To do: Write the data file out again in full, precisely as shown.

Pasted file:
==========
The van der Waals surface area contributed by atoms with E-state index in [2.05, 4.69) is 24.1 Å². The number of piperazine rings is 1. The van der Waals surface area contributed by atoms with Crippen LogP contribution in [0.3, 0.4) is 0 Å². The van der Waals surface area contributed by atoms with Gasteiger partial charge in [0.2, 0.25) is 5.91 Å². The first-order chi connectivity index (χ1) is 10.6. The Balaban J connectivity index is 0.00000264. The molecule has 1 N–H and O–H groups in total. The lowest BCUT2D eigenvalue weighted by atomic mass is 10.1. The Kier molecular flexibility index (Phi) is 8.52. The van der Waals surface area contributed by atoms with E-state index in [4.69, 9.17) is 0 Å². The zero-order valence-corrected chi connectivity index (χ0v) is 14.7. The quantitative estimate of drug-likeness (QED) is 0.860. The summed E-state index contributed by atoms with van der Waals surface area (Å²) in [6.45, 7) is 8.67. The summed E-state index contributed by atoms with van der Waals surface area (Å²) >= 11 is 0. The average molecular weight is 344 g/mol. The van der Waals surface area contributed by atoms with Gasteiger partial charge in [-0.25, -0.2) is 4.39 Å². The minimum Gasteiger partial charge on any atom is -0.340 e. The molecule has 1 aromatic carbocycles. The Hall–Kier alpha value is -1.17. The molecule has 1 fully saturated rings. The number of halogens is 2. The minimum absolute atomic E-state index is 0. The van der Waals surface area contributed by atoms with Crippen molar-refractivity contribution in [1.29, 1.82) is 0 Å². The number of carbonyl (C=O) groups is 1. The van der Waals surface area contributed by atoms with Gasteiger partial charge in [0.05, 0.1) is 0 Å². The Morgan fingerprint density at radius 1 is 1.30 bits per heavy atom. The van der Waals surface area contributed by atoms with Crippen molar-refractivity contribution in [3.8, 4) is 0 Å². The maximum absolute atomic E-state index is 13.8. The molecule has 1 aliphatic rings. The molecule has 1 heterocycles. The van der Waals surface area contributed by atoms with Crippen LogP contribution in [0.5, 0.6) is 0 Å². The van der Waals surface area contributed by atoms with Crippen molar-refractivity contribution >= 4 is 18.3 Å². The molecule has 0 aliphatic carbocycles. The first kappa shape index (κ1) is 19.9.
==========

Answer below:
The van der Waals surface area contributed by atoms with E-state index in [2.05, 4.69) is 24.1 Å². The number of piperazine rings is 1. The van der Waals surface area contributed by atoms with Crippen LogP contribution in [0.3, 0.4) is 0 Å². The van der Waals surface area contributed by atoms with Gasteiger partial charge in [0.2, 0.25) is 5.91 Å². The first-order chi connectivity index (χ1) is 10.6. The Balaban J connectivity index is 0.00000264. The molecule has 1 N–H and O–H groups in total. The lowest BCUT2D eigenvalue weighted by atomic mass is 10.1. The Kier molecular flexibility index (Phi) is 8.52. The van der Waals surface area contributed by atoms with E-state index in [4.69, 9.17) is 0 Å². The zero-order valence-corrected chi connectivity index (χ0v) is 14.7. The quantitative estimate of drug-likeness (QED) is 0.860. The summed E-state index contributed by atoms with van der Waals surface area (Å²) in [6.45, 7) is 8.67. The summed E-state index contributed by atoms with van der Waals surface area (Å²) >= 11 is 0. The average molecular weight is 344 g/mol. The van der Waals surface area contributed by atoms with Gasteiger partial charge in [-0.25, -0.2) is 4.39 Å². The minimum Gasteiger partial charge on any atom is -0.340 e. The molecule has 1 aromatic carbocycles. The Hall–Kier alpha value is -1.17. The molecule has 1 fully saturated rings. The number of halogens is 2. The minimum absolute atomic E-state index is 0. The van der Waals surface area contributed by atoms with Crippen molar-refractivity contribution in [1.29, 1.82) is 0 Å². The number of carbonyl (C=O) groups is 1. The van der Waals surface area contributed by atoms with Gasteiger partial charge in [0.05, 0.1) is 0 Å². The Morgan fingerprint density at radius 1 is 1.30 bits per heavy atom. The van der Waals surface area contributed by atoms with Crippen molar-refractivity contribution in [3.8, 4) is 0 Å². The maximum absolute atomic E-state index is 13.8. The molecule has 1 aliphatic rings. The molecule has 1 heterocycles. The van der Waals surface area contributed by atoms with Crippen LogP contribution in [0.5, 0.6) is 0 Å². The van der Waals surface area contributed by atoms with Crippen molar-refractivity contribution >= 4 is 18.3 Å². The molecule has 0 aliphatic carbocycles. The first kappa shape index (κ1) is 19.9.